We’ve Been Here Before – or Have We?
But wait! Doesn’t this all seem familiar? A similar debate heralded the arrival of Instant Messaging (IM) on the business scene. IM, too, was an essentially social medium that only began to transfer to the business world when its devotees started to use it at work (with or without their companies’ endorsement). There was no shortage of skeptics claiming it was just a time-wasting fad that would never last. Yet these gloomy perceptions and negative predictions proved unfounded. IM is now a well-established tool for real-time business communication, with adoption in the nancial, telecommunications and IT sectors already reaching an impressive 30-40%. Perhaps the same thing will happen with social networking and it will become an integral feature of global commerce. But at this point in its development, it’s just not possible (or prudent) to make such a prediction with total condence. Maybe posterity will actually show that, with its emphasis on two-way conversation rather than traditional top-down online communication, social networking really was a bridge too far for business – and that the minuses outweighed the plus-points. Time will tell. But businesses just can’t wait that long! When deciding on their policy towards social networking, individual organizations will have to weigh the pros and cons, the risks and benets in

Fig.1: The list of social networking websites goes on….and on.

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the context of their own particular eld of business, their aims, their working practices and their business culture. In some cases, this may mean deciding on a total ban. But if it doesn’t, the key will be to establish a level of control that delivers effective protection without negating the informality and fast-moving uidity that lie at the heart of the whole concept of social networking. But framing an access and usage policy – and making employees aware of their responsibilities (even outside working hours!) – is only a rst step. The trouble is, unless your Web security capability is equal to the task of enforcing it, you might just as well not have a policy at all.

Cyber-criminals are becoming especially notorious for posting fake proles enticing “friends” to click on links to other websites that actually download unwanted spyware or adware, or simply generate click-through revenue for the perpetrator. The incorporation of viruses and worms in Flash les embedded within proles is another favorite – and potentially damaging – tactic. So MessageLabs unique ability to scan webpages in real time for spyware and viruses, and to block access to such webpages is absolutely essential for organizations that decide to embrace or permit social networking. All the indications are that social networking is not just a passing fad. The genie is now out of the bottle and has already beguiled millions of users. So it will surely be around, in some shape or form, for many years to come. But deploying a proven Web security solution like MessageLabs managed service can help ensure that, for your business, social networking doesn’t become the revolution from hell. To nd out more about how MessageLabs Services can help your business harness the potential benets of social networking while protecting you against the risks, visit http://www.messagelabs. com/products/.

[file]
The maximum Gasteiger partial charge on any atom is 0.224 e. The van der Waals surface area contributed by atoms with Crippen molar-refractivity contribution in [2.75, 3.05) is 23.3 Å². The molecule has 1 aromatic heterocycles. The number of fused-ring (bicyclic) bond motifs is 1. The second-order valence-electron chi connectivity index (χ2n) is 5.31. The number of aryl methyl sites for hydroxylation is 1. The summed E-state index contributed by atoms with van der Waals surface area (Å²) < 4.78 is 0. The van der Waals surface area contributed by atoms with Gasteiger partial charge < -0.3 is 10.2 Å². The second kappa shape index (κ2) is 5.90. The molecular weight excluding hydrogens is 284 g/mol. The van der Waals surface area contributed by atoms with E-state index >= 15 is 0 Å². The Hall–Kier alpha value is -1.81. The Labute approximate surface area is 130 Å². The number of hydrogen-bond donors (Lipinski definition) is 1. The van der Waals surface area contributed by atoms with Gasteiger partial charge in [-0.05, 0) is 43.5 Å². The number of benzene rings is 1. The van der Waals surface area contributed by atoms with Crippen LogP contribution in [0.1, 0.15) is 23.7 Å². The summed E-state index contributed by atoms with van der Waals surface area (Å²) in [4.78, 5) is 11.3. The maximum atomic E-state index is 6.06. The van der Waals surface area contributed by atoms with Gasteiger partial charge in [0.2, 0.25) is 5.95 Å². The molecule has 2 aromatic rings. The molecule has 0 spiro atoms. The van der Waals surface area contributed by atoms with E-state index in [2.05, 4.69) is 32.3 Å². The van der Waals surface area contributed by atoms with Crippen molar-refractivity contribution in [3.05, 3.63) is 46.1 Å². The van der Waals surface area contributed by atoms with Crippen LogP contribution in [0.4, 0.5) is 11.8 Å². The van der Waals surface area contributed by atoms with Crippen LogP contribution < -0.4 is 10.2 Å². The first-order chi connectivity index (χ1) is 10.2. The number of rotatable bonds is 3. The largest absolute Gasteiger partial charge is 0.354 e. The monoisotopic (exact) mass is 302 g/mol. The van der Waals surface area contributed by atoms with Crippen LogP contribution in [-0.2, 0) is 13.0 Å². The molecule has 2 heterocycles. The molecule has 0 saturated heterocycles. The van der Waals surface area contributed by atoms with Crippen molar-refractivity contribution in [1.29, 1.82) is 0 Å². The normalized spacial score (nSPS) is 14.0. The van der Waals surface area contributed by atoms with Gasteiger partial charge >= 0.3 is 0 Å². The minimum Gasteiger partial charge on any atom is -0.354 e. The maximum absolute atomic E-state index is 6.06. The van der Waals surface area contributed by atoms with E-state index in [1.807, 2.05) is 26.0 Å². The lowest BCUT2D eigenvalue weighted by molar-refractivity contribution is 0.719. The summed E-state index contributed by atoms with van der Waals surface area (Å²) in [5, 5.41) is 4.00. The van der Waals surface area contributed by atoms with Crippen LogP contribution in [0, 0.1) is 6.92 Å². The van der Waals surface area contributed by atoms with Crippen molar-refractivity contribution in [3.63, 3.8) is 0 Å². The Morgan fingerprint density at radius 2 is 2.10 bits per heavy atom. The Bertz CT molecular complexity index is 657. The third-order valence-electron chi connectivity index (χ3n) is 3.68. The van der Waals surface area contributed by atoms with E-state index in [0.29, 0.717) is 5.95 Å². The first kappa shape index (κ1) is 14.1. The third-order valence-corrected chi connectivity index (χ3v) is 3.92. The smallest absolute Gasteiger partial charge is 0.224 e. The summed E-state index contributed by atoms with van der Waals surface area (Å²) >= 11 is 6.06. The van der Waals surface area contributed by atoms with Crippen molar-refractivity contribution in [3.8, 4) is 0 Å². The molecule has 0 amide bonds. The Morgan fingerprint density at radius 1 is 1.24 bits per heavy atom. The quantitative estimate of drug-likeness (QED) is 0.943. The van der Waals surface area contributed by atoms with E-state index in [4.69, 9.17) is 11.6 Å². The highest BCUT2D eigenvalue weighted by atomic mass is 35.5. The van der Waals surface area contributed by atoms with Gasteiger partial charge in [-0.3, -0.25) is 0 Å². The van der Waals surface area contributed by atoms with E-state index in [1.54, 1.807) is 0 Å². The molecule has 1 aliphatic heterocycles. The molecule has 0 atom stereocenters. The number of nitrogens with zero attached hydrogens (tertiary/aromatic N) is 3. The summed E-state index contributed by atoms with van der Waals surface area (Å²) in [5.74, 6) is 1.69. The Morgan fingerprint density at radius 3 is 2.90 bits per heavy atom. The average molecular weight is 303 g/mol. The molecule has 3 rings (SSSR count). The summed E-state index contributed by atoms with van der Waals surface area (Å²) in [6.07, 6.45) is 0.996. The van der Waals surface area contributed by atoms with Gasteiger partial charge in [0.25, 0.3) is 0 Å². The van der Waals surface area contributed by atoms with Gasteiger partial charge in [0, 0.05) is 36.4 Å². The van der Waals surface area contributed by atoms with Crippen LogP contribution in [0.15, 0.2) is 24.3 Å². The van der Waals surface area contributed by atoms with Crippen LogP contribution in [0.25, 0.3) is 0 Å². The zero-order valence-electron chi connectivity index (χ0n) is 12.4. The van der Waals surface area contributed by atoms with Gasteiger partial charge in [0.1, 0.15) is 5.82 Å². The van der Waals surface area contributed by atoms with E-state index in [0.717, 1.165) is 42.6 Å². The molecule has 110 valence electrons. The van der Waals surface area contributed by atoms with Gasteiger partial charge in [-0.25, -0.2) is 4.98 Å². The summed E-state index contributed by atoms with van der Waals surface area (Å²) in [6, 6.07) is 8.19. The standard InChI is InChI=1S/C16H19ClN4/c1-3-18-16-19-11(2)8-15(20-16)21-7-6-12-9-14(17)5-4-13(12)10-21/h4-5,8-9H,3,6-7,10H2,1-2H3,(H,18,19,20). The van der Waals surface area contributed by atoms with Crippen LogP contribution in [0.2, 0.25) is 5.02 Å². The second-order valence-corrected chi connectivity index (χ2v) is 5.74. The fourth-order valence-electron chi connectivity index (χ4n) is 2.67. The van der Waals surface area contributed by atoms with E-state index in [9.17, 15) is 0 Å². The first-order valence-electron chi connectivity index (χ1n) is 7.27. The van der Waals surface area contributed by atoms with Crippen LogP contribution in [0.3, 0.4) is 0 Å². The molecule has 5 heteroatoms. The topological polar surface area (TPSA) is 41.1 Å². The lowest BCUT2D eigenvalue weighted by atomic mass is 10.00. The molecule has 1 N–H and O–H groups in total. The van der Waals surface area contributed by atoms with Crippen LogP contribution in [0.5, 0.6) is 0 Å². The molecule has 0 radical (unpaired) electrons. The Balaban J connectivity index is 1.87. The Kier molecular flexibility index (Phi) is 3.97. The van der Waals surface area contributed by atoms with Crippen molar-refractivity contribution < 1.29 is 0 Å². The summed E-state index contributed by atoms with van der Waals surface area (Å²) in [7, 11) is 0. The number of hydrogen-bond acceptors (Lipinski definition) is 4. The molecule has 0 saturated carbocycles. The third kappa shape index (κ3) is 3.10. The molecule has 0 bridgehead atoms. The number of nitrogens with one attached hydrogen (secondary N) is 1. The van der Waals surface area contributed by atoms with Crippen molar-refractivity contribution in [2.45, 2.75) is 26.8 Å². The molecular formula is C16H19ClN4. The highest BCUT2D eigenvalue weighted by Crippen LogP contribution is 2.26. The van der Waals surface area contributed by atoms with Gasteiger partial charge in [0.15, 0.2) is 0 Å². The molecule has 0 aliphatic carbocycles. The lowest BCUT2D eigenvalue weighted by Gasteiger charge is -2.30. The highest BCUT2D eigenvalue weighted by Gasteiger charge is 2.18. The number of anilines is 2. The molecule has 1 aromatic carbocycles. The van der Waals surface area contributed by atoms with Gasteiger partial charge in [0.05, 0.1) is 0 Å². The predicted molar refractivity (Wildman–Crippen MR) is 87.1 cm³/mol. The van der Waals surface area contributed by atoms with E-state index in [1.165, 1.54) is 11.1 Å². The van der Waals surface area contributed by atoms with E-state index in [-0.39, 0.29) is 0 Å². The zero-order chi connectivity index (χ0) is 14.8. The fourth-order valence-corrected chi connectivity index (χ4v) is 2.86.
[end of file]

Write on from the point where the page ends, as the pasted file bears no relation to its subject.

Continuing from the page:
But those skeptical about social networking’s value to business argue that “networking” can easily turn into “not-working” and may even become highly addictive. In a recent poll by silicon.com, 8% of workers owned up to spending between one and ve hours a week – and 2% admitted to spending between ve and 10 hours a week – on social networking sites while in the ofce.

Minding your Business
BThis is where managed Web security services can make a real, immediate and cost-effective difference. Operating at the Internet level, MessageLabs Web Security Services combines benchmark, constantly updated URL ltering, antimalware and anti-spam capabilities with ease-of-use and the exibility necessary to allow businesses to devise and implement exactly the right social networking policy for their specic needs. Paul Wood explains, “Because it is highly congurable, our service enables different website blocking and ltering rules to be applied and then monitored right down to user group or even individual employee level. It also helps rms meet their legal obligations to employees by preventing exposure, whether accidental or deliberate, to pornographic or other offensive Web content – for example, via an apparently harmless link on a social networking site.” Rules can even be set up to include a total ban on individual sites or, consistent with a more relaxed approach, to enable all or some staff to have access to these sites during certain parts of the day. This is key functionality for managers concerned with productivity, as controls can be set which permit access to social networking sites during lunch hours or outside of core working hours, but not during the main working day.

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WHITE PAPER: Social Networking: Brave New World or Revolution from Hell?